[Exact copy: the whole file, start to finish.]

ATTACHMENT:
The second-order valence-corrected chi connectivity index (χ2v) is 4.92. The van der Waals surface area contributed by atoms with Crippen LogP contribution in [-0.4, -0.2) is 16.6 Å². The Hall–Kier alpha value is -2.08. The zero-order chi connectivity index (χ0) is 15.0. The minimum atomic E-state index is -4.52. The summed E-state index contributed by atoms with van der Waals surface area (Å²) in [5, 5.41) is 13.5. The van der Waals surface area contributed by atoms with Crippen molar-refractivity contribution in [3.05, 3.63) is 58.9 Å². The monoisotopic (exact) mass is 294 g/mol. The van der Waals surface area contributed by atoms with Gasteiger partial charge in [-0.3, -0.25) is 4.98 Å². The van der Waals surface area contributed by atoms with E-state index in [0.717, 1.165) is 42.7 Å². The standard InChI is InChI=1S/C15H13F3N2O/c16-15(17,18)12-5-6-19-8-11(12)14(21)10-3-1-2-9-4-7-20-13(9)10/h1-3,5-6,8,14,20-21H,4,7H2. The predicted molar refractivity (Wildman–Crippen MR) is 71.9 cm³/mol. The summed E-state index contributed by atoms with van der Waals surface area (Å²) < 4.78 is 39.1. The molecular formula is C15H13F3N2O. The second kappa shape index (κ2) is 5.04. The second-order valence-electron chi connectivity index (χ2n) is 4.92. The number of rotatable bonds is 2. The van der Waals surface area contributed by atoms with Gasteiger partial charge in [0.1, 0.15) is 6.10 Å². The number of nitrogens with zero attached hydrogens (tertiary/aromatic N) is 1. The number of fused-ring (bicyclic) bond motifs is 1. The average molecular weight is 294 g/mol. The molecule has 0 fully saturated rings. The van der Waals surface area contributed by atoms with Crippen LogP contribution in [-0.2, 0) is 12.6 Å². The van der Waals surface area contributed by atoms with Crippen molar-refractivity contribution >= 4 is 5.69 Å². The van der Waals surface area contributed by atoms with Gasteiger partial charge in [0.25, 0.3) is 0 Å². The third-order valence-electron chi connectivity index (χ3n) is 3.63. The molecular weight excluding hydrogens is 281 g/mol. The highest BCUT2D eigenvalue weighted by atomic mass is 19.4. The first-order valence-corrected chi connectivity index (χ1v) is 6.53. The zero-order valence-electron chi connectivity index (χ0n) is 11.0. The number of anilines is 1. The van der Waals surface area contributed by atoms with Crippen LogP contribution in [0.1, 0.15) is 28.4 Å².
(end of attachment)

The second-order valence-corrected chi connectivity index (χ2v) is 4.92. The van der Waals surface area contributed by atoms with Crippen LogP contribution in [-0.4, -0.2) is 16.6 Å². The Hall–Kier alpha value is -2.08. The zero-order chi connectivity index (χ0) is 15.0. The minimum atomic E-state index is -4.52. The summed E-state index contributed by atoms with van der Waals surface area (Å²) in [5, 5.41) is 13.5. The van der Waals surface area contributed by atoms with Crippen molar-refractivity contribution in [3.05, 3.63) is 58.9 Å². The monoisotopic (exact) mass is 294 g/mol. The van der Waals surface area contributed by atoms with Gasteiger partial charge in [-0.3, -0.25) is 4.98 Å². The van der Waals surface area contributed by atoms with E-state index in [0.717, 1.165) is 42.7 Å². The standard InChI is InChI=1S/C15H13F3N2O/c16-15(17,18)12-5-6-19-8-11(12)14(21)10-3-1-2-9-4-7-20-13(9)10/h1-3,5-6,8,14,20-21H,4,7H2. The predicted molar refractivity (Wildman–Crippen MR) is 71.9 cm³/mol. The summed E-state index contributed by atoms with van der Waals surface area (Å²) < 4.78 is 39.1. The molecular formula is C15H13F3N2O. The second kappa shape index (κ2) is 5.04. The second-order valence-electron chi connectivity index (χ2n) is 4.92. The number of rotatable bonds is 2. The van der Waals surface area contributed by atoms with Gasteiger partial charge in [0.1, 0.15) is 6.10 Å². The number of nitrogens with zero attached hydrogens (tertiary/aromatic N) is 1. The number of fused-ring (bicyclic) bond motifs is 1. The average molecular weight is 294 g/mol. The molecule has 0 fully saturated rings. The van der Waals surface area contributed by atoms with Crippen LogP contribution in [-0.2, 0) is 12.6 Å². The van der Waals surface area contributed by atoms with Crippen molar-refractivity contribution >= 4 is 5.69 Å². The van der Waals surface area contributed by atoms with Gasteiger partial charge in [0.25, 0.3) is 0 Å². The third-order valence-electron chi connectivity index (χ3n) is 3.63. The molecular weight excluding hydrogens is 281 g/mol. The highest BCUT2D eigenvalue weighted by atomic mass is 19.4. The first-order valence-corrected chi connectivity index (χ1v) is 6.53. The zero-order valence-electron chi connectivity index (χ0n) is 11.0. The number of anilines is 1. The van der Waals surface area contributed by atoms with Crippen LogP contribution in [0.1, 0.15) is 28.4 Å².